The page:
Johnson County Auditor Travis Weipert Eyes Secretary Of State Run

Throughout the debate over Secretary of State Paul Pate’s voter ID bill, the most vocal and consistent critic came from Johnson County. County Auditor Travis Weipert attended nearly every committee meeting and public hearing that discussed the bill, pushing back on Pate and Republicans’ assertions on voter fraud and challenging the need for new voting restrictions that would make it harder for Iowans to vote.

Now Weipert, 36, may face off with Pate at the ballot box next November.

“I’ve been meeting with auditors of both parties across the state, and there’s wide agreement we need new leadership in the Secretary of State’s Office,” Weipert said in a press release Sunday in which he announced the formation of an exploratory committee. “I’ve been encouraged to run by people from all over the state, so I might as well say I’m considering it.”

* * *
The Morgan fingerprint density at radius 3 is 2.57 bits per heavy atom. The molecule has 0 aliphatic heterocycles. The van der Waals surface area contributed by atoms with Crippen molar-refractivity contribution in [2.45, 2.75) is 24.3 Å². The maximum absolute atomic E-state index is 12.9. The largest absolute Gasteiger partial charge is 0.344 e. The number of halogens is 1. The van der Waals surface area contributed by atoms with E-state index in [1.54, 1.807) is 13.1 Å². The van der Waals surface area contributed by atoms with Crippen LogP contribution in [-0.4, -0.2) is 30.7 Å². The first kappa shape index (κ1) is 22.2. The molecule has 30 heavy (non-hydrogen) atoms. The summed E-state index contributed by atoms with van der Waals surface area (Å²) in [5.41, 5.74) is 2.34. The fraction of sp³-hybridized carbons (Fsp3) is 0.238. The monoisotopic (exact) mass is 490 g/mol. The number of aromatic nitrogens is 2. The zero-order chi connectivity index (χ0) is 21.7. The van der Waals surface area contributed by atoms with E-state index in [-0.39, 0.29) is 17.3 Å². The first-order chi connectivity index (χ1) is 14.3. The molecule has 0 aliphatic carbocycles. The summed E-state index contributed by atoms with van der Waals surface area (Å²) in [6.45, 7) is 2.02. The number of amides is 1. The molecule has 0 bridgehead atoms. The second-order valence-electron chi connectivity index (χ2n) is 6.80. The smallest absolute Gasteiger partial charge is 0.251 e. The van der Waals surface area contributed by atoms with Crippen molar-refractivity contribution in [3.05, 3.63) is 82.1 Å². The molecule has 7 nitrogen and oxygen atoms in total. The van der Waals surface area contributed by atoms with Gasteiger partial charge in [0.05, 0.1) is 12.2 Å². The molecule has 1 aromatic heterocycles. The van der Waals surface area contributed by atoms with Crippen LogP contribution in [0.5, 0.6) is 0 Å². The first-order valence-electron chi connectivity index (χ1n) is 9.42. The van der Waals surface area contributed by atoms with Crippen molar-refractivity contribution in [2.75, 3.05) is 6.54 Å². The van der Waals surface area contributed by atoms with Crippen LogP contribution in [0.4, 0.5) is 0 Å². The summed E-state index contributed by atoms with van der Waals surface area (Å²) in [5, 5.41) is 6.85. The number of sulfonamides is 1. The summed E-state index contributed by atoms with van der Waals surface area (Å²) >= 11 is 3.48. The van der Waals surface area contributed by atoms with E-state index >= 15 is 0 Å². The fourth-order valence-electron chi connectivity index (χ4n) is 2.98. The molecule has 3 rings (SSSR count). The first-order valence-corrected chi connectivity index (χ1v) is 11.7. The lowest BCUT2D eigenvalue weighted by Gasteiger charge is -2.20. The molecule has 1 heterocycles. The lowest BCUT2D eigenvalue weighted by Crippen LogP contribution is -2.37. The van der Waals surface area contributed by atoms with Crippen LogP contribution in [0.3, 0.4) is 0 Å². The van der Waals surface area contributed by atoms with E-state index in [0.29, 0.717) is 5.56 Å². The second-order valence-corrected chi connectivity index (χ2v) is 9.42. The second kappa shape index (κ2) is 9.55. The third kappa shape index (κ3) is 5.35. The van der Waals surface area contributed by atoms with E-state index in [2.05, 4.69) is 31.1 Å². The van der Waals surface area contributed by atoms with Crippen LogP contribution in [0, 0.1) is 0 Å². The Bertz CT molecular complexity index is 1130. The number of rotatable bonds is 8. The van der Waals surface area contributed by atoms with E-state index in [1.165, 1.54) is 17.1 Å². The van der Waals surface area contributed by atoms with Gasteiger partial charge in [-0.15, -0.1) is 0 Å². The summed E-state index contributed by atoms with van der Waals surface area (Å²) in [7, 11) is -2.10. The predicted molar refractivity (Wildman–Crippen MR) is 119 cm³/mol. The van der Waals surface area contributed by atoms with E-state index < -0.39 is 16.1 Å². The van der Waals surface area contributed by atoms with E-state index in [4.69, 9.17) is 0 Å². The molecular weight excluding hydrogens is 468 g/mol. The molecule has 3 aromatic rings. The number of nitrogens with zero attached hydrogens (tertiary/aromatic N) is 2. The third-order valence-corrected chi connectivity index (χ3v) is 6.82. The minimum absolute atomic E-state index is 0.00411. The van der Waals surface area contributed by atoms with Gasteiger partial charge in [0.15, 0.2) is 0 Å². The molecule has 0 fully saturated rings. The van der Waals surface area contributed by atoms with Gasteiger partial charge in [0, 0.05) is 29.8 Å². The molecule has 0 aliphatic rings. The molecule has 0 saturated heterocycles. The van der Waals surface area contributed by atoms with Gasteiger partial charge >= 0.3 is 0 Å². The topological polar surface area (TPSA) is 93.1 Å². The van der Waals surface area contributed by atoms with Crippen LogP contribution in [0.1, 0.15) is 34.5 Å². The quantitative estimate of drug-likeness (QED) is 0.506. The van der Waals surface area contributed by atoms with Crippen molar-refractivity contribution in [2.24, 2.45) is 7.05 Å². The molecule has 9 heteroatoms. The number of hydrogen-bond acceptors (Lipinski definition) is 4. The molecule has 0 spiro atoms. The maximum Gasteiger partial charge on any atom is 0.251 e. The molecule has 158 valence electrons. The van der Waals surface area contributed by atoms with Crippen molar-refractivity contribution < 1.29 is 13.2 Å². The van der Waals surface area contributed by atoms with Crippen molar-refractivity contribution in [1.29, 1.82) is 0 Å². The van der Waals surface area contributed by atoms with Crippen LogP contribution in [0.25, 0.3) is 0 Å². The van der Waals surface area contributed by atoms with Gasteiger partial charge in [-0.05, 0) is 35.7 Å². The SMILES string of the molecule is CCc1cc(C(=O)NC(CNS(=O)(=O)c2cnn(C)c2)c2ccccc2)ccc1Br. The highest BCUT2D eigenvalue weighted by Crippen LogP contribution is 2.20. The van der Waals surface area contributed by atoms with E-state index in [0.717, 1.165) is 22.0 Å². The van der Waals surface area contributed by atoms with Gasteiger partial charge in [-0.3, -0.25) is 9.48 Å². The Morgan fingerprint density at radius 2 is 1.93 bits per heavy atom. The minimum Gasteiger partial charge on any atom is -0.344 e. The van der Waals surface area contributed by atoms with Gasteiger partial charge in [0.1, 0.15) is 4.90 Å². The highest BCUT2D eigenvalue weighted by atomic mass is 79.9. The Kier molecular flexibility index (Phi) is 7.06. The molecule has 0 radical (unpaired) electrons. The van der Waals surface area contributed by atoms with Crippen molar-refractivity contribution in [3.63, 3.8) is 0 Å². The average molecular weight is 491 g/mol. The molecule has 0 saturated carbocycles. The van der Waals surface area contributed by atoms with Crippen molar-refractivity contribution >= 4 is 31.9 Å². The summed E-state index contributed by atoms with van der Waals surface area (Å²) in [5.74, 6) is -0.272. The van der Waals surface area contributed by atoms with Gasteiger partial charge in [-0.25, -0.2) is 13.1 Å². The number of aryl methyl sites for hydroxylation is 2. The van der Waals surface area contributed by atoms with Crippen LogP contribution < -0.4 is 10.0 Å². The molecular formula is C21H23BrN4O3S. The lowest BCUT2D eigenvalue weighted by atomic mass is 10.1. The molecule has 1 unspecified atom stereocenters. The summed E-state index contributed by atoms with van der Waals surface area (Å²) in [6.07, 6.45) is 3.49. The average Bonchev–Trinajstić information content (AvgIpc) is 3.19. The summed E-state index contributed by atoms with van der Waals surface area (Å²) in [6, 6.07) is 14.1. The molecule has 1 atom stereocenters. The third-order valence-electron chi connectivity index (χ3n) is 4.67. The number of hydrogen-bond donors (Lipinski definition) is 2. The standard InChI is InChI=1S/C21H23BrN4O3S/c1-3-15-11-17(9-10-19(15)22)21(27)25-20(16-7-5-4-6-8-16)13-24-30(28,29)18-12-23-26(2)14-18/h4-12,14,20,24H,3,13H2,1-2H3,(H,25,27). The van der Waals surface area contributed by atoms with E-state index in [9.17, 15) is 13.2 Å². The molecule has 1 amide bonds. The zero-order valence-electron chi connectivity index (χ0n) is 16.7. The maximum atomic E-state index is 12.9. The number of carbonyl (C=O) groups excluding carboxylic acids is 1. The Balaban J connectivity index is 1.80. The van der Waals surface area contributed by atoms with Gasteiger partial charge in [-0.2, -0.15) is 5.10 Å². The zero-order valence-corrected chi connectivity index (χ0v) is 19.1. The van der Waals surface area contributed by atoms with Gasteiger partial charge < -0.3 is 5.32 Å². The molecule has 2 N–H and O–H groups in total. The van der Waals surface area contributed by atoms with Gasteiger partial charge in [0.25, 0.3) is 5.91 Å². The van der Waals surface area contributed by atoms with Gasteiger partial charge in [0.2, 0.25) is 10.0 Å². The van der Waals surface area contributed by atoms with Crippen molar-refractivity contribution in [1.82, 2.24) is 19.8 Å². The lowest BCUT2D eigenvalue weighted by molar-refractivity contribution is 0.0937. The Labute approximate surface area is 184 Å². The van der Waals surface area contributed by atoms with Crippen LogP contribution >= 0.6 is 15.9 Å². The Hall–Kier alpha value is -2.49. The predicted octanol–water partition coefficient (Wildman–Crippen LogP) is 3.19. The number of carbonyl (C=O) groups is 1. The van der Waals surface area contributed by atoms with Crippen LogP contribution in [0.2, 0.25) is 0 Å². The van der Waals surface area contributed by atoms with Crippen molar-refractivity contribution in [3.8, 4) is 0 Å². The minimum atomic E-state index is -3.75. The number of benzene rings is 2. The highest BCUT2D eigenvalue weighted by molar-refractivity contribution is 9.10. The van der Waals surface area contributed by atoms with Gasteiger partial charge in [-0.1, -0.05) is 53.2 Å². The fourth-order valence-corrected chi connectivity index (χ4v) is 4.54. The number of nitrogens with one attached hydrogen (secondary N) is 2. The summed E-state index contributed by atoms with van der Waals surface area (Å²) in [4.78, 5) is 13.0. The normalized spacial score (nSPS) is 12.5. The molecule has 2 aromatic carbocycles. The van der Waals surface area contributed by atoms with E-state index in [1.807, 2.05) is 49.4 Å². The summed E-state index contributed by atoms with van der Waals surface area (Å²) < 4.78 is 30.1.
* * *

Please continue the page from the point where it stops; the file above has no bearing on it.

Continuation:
Weipert was first elected as the Johnson County Auditor in 2012, and turned around an office that had suffered from a controversial and divisive previous auditor. As elections chief for the state’s most Democratic county, Weipert has overseen an increase in voter turnout, despite statewide trends in the opposite direction in 2016. He became one of the main point persons for county auditors’ concerns during Pate’s bill.

“We don’t have a problem with election integrity in Iowa,” Weipert said. “We should be helping people vote, not making it harder.”

Democrats could see an usually large primary field for their Secretary of State nomination. Nathan Blake, an Assistant Attorney General in Des Moines, is seriously considering a run, and Clinton County Auditor Eric Van Lancker’s name has been brought up often. Other potential candidates may yet surface as well. Weipert would enjoy some advantages in such a contest from Johnson County’s very large Democratic primary turnout.

“This is nothing more than putting unfunded mandates and more work on the auditors across the state,” he said at the House’s public hearing on Pate’s legislation. “How many people are you going to disenfranchise? I’d really like to know the number.”

Weipert lives in Tiffin, where he served three years on the city council. He was raised in Clayton County.


by Pat Rynard
Posted 3/19/17

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